Wednesday, 18 March, 2020
“My name is Perepetua Emmanuel. I’m 28 years old, a mother of two boys and two girls. I trained as a Village Health Worker; this is voluntary work but I am very happy to see my people in the village improve their sanitation and hygiene conditions as well as seeking health centre services when pregnant instead of going to traditional birth attendants.
After my training as a Village Health Worker, I requested our village (Nyamalimbe) chairman for permission to go house-to-house teaching people about good sanitation and hygiene practices. The village Executive Committee also allowed me to go to schools. At Nyamalimbe Primary School, working hand-in-hand with teachers, we started a campaign promoting sanitation and hygiene in the school. We trained children to be good sanitation and hygiene ambassadors among their peers and homes where they come from.
I train people how to construct tippy taps, I tell them about the benefits of handwashing with soap, especially after using latrines and before handling food. I am very happy to see that many people put into practice what I tell them. This motivates me and keeps me going.”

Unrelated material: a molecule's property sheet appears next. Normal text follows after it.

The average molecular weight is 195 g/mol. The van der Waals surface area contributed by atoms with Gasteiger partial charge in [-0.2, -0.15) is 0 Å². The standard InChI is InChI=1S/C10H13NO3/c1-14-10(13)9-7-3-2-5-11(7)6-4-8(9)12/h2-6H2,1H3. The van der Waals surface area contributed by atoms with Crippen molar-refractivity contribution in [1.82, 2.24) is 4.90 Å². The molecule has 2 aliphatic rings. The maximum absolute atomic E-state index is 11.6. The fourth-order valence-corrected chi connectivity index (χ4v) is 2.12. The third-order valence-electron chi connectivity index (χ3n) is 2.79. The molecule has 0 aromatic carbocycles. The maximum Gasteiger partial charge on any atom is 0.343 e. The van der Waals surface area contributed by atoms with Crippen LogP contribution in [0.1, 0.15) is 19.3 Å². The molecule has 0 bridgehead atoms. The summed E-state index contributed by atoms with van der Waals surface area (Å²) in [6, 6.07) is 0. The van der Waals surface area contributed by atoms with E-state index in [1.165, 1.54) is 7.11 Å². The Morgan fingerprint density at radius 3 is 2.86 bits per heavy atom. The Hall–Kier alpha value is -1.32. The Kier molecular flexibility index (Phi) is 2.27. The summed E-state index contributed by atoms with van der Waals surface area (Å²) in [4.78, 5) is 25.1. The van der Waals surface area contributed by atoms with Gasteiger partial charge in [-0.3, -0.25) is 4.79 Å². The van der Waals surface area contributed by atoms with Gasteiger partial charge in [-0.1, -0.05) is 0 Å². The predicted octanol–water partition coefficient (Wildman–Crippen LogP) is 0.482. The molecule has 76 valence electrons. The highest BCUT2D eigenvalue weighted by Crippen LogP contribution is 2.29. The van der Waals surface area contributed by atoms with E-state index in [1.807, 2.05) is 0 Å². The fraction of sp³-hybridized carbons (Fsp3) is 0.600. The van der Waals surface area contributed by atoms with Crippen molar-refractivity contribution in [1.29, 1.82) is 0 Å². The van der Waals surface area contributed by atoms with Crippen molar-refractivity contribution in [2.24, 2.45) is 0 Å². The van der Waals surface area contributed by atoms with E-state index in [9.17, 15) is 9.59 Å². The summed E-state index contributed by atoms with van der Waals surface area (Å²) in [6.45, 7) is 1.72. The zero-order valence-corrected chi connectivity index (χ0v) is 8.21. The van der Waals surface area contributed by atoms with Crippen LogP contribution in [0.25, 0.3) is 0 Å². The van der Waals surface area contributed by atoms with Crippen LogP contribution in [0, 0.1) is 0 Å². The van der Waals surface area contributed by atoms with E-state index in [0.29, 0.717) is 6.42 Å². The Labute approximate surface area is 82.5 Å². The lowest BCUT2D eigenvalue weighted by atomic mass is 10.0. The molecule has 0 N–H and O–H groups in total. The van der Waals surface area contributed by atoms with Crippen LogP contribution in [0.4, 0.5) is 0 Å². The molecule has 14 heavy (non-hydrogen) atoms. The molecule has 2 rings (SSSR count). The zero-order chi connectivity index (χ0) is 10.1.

Training Village Health Workers is an activity of the Canada-Africa Initiative to Address Maternal, Newborn and Child Mortality, a partnership among four Canadian organizations – Amref Health Africa, Children Believe (formerly Christian Children’s Fund of Canada), Centre for Global Child Health at The Hospital for Sick Children (SickKids) and WaterAid Canada – with $24.9 million in support from the Government of Canada over four years.